Corbett proposes Medicaid health plan ― with conditions and changes

    As long as he’s permitted to make changes to how the program’s run, Pennsylvania Gov. Tom Corbett made it known that he would welcome billions of dollars in federal funds for Medicaid.

    But, he stressed, it is not an expansion of the federal insurance program for low-income Pennsylvanians.


    “This isn’t expanding an entitlement, this is a different program,” Corbett said outside the emergency room at PinnacleHealth Harrisburg Hospital Monday afternoon. The governor described his plan as a “common sense” approach, aimed at reducing government bureaucracy, allowing more Pennsylvanians access to health care, while also “providing a pathway to independence.”

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    Corbett provided a broad outline for what his plan, “Health Pennsylvania,” would entail. Under the Affordable Care Act, states have the option to expand Medicaid, with the feds fully paying for it through 2017 and then scaling back to 90 percent in the following years. Corbett’s plan would add a sliding-scale monthly premium for beneficiaries.

    Instead of enrolling in a traditional Medicaid plan, newly eligible enrollees would get private, subsidized coverage through the state’s new online marketplace, slated to go live in 2014. Corbett’s plan also would require that unemployed beneficiaries look for work and connect with job training.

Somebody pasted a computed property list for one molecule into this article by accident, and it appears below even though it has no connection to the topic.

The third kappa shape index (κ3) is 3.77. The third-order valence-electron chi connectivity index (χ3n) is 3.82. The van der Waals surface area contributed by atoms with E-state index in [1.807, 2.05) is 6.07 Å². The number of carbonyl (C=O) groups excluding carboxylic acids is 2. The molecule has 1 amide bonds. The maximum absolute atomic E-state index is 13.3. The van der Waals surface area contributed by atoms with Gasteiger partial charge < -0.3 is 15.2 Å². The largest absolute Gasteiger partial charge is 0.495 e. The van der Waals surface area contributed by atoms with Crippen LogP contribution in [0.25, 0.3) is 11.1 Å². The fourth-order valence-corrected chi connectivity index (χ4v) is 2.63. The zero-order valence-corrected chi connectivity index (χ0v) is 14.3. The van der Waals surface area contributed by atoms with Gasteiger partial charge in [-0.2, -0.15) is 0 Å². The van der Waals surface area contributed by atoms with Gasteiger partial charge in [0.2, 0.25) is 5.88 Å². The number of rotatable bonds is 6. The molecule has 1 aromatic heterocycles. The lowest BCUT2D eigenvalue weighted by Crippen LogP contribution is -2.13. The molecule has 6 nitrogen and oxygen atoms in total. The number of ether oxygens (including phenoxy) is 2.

“I think it’s very beneficial that we try to help them if they’re … not able to find a job,” Corbett said. “Our Department of Labor has a database that is out there of people who have vacancies … If you don’t have the job training for it, we’ll work with you to get the job training for it.”

    Tentative support from health-care community

    Several members of the health-care community were on hand as Corbett unveiled his proposal. Doctors and hospital groups in Pennsylvania are pledging their tentative support.

    The Hospital and Healthsystem Association of Pennsylvania was among the biggest forces pushing for a Medicaid expansion in the commonwealth. And, though Corbett is adamant that his plan does not represent an expansion, association president Andy Carter says the group supports the broad outlines of the proposal.